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Bondar v. Simmons Co.

New Jersey Superior Court, Appellate Division

Decided: November 21, 1952.


Freund, Stanton and Conlon. The opinion of the court was delivered by Conlon, J.c.c. (temporarily assigned).


[23 NJSuper Page 111] The Division of Workmen's Compensation made an award to the plaintiff for disability arising from an occupational disease. The Union County Court affirmed, and the defendant appeals on the sole ground that the disease complained of -- in this case bursitis of the shoulder -- was not an occupational disease under the provisions of R.S. 34:15-30 and 31 (amended L. 1949, c. 29, p. 102, effective January 1, 1950).

[23 NJSuper Page 112]

The findings of the court below which are substantiated by the evidence may be summarized as follows: The plaintiff was 62 years old and was employed by the defendant for 23 years. For the past five years he had been engaged as a filler in the operation of a machine used to stuff mattresses and pillows. This machine was motor-driven, but its operation required the plaintiff to push a lever a distance of less than a foot and pull it back again. This he did with his right hand some 500 to 700 times a day, and the required force was described as being equal to that necessary to push down a foot clutch on an old-fashioned automobile. On February 7, 1951, plaintiff was compelled to stop work because of severe pain in his right shoulder and his inability to use his right arm. He submitted to medical care but continued to suffer until May 28, 1951 when he underwent an exploratory operation. This disclosed calcific deposits at the tendons of the rotator cuff or calcareous tendonitis. There was medical testimony that the condition was the result of repeated traumata incident to the pushing and pulling of the lever. From the evidence the court was justified in concluding that there was a causal relation between the work performed by the plaintiff and the condition of his shoulder, which is more commonly referred to as bursitis.

The sole question presented is whether the injuries sustained under the circumstances outlined above are compensable as an occupational disease under the recent amendment to the Compensation Act.

R.S. 34:15-30 as amended, provides that compensation shall be made for personal injuries to an employee "by any compensable disease arising out of and in the course of his employment as hereinafter defined, * * *."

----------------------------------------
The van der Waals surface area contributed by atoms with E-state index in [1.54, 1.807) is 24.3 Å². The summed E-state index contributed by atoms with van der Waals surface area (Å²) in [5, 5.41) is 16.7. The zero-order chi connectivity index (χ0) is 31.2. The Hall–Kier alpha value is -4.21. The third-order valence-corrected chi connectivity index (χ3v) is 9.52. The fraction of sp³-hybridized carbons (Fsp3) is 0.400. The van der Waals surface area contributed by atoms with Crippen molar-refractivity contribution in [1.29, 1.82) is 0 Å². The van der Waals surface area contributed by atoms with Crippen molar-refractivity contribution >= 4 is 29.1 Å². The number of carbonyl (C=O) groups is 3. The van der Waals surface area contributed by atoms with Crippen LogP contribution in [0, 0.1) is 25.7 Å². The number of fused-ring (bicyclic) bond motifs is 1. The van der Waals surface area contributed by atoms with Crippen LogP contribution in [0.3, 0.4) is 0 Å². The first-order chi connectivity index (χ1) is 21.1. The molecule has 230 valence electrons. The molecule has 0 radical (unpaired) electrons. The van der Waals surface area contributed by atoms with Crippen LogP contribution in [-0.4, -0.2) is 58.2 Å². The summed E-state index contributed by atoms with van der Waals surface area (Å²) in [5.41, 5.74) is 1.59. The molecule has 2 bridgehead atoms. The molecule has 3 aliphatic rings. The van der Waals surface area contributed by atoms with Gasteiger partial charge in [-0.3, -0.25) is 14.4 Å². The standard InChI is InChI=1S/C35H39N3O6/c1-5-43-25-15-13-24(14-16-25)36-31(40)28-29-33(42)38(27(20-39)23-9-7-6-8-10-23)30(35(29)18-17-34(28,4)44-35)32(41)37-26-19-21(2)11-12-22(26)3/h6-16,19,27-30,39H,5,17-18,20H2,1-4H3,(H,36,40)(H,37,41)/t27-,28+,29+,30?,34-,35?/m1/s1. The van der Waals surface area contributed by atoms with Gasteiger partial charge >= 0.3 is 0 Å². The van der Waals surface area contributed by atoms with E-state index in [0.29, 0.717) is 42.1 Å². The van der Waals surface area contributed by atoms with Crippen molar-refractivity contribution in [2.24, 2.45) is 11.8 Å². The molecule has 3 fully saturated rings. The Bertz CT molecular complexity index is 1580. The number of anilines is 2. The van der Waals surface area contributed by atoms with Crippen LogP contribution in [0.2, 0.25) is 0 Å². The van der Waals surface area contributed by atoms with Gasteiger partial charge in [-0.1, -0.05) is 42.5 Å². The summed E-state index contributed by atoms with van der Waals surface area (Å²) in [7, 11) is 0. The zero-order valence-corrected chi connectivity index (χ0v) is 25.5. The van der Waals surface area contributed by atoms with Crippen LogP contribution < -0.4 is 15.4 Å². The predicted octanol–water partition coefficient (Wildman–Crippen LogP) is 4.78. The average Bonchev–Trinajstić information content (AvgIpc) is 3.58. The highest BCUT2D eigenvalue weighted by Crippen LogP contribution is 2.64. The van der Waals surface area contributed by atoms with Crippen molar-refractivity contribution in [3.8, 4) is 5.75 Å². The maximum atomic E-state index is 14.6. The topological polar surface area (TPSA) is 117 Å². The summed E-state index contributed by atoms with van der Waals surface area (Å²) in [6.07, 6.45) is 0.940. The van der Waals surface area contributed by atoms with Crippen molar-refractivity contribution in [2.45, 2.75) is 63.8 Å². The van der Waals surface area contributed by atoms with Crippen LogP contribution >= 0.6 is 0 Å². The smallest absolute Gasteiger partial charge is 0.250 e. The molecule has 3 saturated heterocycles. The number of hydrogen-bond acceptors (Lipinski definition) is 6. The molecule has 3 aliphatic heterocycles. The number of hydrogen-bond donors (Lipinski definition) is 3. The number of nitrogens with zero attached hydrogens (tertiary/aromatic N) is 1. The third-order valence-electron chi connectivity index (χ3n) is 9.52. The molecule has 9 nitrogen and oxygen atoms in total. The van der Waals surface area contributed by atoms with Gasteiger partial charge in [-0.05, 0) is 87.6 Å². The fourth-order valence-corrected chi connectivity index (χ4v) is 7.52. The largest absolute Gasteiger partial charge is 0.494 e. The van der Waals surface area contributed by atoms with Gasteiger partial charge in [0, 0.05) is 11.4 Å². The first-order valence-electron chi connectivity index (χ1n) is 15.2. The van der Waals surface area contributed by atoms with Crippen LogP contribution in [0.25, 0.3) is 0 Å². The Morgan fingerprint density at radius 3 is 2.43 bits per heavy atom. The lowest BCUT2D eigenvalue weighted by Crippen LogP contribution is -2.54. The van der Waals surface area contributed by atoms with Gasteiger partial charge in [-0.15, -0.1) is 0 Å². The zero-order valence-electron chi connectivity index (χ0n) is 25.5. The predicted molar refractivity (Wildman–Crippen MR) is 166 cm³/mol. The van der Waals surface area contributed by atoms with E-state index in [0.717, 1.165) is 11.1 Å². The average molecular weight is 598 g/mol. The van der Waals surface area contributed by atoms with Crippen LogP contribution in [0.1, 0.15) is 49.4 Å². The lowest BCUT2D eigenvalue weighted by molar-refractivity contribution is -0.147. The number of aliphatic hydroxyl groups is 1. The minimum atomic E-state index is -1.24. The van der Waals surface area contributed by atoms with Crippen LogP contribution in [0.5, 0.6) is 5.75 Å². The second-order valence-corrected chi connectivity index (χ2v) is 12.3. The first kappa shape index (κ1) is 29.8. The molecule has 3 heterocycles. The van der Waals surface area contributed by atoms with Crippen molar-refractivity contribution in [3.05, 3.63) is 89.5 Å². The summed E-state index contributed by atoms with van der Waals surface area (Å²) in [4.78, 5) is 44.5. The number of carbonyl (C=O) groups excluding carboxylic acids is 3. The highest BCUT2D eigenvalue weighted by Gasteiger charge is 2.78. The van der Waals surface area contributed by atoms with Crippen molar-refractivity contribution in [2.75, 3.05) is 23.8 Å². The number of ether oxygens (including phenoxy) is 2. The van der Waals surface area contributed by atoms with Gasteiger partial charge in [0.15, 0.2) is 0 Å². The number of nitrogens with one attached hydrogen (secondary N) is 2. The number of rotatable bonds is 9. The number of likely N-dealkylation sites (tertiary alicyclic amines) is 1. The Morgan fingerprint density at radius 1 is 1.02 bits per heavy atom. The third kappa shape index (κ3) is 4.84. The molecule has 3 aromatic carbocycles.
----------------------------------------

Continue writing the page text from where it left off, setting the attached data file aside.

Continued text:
R. S. 34:15-31, as amended, provides:

"For the purposes of this article, the phrase 'compensable occupational disease' shall include all diseases arising out of and in the course of employment, which are due to causes and conditions which are or were characteristic of or peculiar to a particular trade, occupation,

[23 NJSuper Page 113]

process or employment, or which diseases are due to the exposure of any employee to a cause thereof arising out of and in the course of his employment."

As originally enacted in 1911 the above sections of the Workmen's Compensation Act made no provision for compensation for any occupational disease. Beginning in 1924 amendments have been adopted making some ten specific diseases compensable, most of them arising from chemical or metallic poisoning. None but the specific diseases mentioned were compensable, and the victims of other diseases were thus relegated to common law actions which were frequently defeated by reason of the common law defenses. To remedy this situation the Legislature liberalized the act by the recent amendment above quoted, and the issue here presented requires an interpretation of it and the determination of the question whether, in light of such interpretation, the plaintiff in the instant case has established that the bursitis of which he suffers was "due to causes and conditions which are or were characteristic of or peculiar to the particular trade, occupation, process or employment."